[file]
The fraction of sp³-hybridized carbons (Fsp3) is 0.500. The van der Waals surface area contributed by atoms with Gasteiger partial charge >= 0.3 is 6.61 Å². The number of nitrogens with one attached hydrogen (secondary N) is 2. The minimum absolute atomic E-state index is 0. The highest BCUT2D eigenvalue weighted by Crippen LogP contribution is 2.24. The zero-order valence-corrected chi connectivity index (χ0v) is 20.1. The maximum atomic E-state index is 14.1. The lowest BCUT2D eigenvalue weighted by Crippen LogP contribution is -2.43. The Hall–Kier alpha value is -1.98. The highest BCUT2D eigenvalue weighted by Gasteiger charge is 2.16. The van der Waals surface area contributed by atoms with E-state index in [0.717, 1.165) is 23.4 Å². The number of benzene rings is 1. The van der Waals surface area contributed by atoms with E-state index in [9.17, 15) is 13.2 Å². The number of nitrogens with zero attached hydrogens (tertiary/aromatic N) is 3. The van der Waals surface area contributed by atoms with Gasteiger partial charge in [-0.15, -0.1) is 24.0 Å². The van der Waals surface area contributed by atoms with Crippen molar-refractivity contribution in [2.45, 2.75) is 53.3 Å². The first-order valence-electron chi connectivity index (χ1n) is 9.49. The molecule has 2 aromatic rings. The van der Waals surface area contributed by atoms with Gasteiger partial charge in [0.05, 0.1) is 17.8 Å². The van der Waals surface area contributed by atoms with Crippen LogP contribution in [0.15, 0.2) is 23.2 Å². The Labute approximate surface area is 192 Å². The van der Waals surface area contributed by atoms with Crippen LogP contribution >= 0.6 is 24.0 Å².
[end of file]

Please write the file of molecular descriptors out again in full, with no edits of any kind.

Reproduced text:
The fraction of sp³-hybridized carbons (Fsp3) is 0.500. The van der Waals surface area contributed by atoms with Gasteiger partial charge >= 0.3 is 6.61 Å². The number of nitrogens with one attached hydrogen (secondary N) is 2. The minimum absolute atomic E-state index is 0. The highest BCUT2D eigenvalue weighted by Crippen LogP contribution is 2.24. The zero-order valence-corrected chi connectivity index (χ0v) is 20.1. The maximum atomic E-state index is 14.1. The lowest BCUT2D eigenvalue weighted by Crippen LogP contribution is -2.43. The Hall–Kier alpha value is -1.98. The highest BCUT2D eigenvalue weighted by Gasteiger charge is 2.16. The van der Waals surface area contributed by atoms with E-state index in [0.717, 1.165) is 23.4 Å². The number of benzene rings is 1. The van der Waals surface area contributed by atoms with E-state index in [9.17, 15) is 13.2 Å². The number of nitrogens with zero attached hydrogens (tertiary/aromatic N) is 3. The van der Waals surface area contributed by atoms with Gasteiger partial charge in [-0.15, -0.1) is 24.0 Å². The van der Waals surface area contributed by atoms with Crippen molar-refractivity contribution in [2.45, 2.75) is 53.3 Å². The first-order valence-electron chi connectivity index (χ1n) is 9.49. The molecule has 2 aromatic rings. The van der Waals surface area contributed by atoms with Gasteiger partial charge in [0.05, 0.1) is 17.8 Å². The van der Waals surface area contributed by atoms with Crippen LogP contribution in [0.15, 0.2) is 23.2 Å². The Labute approximate surface area is 192 Å². The van der Waals surface area contributed by atoms with Crippen LogP contribution >= 0.6 is 24.0 Å².